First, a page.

Fish & Shellfish
Puddings & Desserts
I mentioned in a recent post that I’m sent lots of goodies for testing, particularly at Christmas - and it was a delivery of honey that inspired this recipe. (I promise I’m not getting paid for product mentions, by the way - I’m writing about them just because I really like them and I think you might too.) Anyway, the product in question was a fabulous, unpasteurised, cold-pressed honey from Necta & Hive. They seek out their honey in out-of-the-way places all over the world to be sure it’s free from pesticides and other nasties, and the one I had was a rich, golden Red Gum honey which has an amazing fresh, clean taste. It’s ideal for making a recipe like this really stand out (but of course you could use everyday honey and the finished dish would still be delicious).
This parfait makes a wonderful festive dessert and although it tastes rich and luxurious - cold and creamy, with little chunks of meringue in every bite and then the fresh, juicy taste of mango and a touch of extra sweetness from the honey - it’s still quite a bit lighter than Christmas pud, so it makes a great alternative.
* I knew that honey is said to have antibacterial, antioxidant and anti-inflammatory properties, but I had no idea until I started reading about Necta & Hive’s products that it can be given a ‘TA’ rating (standing for Total Activity), depending on the strength of its antimicrobial potency. Their Red Gum Honey has a whopping 30+ rating - I’m eating a spoonful a day now in the hope that it will cure all sorts of things! To find out more, go to www.nectahive.com.
Whisk together 5 tbsp honey and the egg yolks, then stir into the creme fraiche. Beat the egg whites with an electric whisk until they form stiff peaks, then gently fold into the cream mixture. Crush the meringues into chunks and stir them gently into the cream too. Spoon into a freezer-proof bowl and freeze for at least four hours or ideally overnight.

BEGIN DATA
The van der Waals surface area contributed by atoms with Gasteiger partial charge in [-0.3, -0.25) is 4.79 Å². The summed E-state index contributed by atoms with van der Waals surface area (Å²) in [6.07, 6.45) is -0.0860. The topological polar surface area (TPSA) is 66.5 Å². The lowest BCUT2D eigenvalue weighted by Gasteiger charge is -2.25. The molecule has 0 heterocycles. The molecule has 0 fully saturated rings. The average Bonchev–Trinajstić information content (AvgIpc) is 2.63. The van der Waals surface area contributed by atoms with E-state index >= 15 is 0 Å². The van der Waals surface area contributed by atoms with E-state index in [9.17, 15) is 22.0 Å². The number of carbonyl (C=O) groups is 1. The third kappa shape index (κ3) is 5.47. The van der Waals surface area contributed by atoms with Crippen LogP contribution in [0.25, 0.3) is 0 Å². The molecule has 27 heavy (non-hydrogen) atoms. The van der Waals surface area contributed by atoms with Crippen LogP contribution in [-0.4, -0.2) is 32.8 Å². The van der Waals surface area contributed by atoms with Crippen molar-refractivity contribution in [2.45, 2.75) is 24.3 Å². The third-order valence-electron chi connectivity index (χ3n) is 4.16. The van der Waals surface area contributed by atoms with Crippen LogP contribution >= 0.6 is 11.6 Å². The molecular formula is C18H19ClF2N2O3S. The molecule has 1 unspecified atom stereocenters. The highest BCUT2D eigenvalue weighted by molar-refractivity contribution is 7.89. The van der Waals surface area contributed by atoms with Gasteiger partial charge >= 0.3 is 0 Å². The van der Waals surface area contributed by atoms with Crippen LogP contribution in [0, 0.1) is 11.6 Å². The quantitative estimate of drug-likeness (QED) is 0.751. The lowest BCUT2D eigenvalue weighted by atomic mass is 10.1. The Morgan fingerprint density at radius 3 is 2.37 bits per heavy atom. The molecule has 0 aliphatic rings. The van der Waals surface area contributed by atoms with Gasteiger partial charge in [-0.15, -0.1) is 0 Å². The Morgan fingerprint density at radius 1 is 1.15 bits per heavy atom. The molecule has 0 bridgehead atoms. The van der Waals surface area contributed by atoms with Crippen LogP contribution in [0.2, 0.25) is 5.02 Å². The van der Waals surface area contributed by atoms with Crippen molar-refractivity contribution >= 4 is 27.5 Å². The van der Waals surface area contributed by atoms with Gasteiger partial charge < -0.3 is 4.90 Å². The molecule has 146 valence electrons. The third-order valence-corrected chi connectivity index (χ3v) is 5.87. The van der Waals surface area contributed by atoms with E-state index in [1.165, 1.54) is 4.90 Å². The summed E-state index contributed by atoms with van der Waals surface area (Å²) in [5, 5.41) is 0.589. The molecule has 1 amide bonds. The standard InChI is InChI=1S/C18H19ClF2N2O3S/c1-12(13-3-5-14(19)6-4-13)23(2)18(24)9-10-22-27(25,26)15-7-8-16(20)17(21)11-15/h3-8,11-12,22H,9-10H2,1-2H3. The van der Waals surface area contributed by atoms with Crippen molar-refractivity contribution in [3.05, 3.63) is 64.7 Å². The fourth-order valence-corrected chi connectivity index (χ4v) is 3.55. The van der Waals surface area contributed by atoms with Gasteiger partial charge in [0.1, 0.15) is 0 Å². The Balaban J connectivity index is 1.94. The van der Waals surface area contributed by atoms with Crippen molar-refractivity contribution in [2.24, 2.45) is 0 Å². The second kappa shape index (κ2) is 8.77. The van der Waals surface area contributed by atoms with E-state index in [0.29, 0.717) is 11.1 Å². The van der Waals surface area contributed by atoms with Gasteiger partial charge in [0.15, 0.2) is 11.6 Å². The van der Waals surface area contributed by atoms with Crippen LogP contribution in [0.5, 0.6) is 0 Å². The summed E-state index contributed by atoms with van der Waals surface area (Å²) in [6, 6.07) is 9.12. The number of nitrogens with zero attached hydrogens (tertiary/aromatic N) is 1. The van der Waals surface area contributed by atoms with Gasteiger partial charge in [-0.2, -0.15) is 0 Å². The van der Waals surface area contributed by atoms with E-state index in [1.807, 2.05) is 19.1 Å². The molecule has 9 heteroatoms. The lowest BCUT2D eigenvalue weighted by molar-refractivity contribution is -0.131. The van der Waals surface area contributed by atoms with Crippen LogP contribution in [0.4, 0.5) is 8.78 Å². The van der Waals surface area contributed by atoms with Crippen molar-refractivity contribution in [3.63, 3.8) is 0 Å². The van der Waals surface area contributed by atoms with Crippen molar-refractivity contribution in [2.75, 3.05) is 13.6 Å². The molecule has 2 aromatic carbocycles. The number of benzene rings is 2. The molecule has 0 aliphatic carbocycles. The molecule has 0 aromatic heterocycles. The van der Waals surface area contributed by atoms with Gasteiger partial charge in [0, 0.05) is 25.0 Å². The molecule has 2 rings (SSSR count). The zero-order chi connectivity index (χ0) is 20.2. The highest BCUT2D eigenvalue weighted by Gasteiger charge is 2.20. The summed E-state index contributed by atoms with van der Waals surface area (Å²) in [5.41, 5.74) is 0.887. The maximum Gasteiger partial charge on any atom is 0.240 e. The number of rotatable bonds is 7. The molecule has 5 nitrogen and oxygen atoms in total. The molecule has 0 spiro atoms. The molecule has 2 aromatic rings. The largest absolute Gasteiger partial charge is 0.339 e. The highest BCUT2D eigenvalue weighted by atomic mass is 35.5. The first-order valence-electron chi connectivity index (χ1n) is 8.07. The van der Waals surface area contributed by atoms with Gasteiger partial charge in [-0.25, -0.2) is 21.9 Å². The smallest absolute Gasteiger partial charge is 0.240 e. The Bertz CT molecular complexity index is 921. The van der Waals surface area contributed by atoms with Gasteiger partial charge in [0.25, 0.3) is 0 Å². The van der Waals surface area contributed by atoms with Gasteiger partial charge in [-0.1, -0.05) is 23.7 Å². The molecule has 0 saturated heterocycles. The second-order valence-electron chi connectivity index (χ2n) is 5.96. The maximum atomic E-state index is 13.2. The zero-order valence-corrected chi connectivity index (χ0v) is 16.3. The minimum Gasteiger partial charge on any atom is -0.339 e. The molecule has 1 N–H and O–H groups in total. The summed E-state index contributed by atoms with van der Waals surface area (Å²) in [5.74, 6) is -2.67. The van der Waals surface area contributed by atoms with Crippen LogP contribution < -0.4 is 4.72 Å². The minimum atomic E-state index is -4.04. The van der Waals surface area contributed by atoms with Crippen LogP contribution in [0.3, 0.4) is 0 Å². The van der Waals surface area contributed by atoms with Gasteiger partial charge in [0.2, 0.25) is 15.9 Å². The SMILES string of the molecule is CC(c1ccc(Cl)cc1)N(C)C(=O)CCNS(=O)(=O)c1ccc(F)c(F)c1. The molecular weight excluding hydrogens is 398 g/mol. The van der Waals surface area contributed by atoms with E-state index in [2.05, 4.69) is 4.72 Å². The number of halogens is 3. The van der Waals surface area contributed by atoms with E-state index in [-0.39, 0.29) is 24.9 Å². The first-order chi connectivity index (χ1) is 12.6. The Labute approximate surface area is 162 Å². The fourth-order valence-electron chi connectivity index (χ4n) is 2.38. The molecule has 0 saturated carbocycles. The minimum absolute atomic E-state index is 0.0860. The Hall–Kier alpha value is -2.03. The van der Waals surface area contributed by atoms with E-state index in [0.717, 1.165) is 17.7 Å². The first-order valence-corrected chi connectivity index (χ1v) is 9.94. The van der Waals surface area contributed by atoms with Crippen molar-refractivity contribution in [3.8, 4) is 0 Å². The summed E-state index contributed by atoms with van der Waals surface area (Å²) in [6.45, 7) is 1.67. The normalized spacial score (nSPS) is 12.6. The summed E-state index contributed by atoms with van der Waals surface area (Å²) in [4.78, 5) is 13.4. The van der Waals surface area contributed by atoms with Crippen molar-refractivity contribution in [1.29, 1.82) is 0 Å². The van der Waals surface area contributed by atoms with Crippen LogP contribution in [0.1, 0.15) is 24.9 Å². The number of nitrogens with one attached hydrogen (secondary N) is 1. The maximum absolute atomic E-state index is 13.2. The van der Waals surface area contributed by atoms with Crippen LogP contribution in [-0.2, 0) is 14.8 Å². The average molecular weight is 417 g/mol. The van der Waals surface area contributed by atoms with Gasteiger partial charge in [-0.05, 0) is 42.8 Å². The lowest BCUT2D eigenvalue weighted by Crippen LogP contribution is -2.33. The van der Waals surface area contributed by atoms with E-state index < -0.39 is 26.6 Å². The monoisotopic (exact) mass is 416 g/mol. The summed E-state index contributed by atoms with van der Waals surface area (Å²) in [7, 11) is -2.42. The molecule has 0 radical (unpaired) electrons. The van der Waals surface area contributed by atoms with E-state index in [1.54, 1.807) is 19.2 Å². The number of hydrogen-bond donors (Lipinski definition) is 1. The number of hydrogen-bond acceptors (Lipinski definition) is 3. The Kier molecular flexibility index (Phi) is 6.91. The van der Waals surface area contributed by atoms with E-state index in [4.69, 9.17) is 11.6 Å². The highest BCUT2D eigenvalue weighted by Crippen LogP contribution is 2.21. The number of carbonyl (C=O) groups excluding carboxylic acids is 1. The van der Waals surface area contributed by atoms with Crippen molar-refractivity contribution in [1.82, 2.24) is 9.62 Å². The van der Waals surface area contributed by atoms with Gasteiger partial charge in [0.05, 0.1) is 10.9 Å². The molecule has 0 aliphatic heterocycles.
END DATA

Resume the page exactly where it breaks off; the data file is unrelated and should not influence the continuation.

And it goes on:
Scoop out into individual bowls, top with the mango cubes and drizzle with honey. It really is that that easy - but the end result tastes as though you've spent a long time slaving over it!
My usual recipe for meringues makes them with a lovely, squidgy middle, but for this dish you need them to be really crisp all the way through. Shop-bought meringue nests are the right texture - but it's really easy to make your own in the microwave too. They don't look as pretty as traditional meringue but they're ideal if you're going to break them up anyway and they taste just as good. Sift 150g icing sugar into a bowl and drop in 1 tbsp of egg white. Stir it about with a fork a bit until the egg white is covered in sugar, then use your hands to bring it together into a very stiff, dry paste. Divide it into 16 little balls, then put four of them on a sheet of baking parchment and microwave on High for 40 seconds (based on an 800w microwave oven). Watch them through the door as they puff up enormously, then deflate a bit and set! Repeat with the rest, cooking four at a time.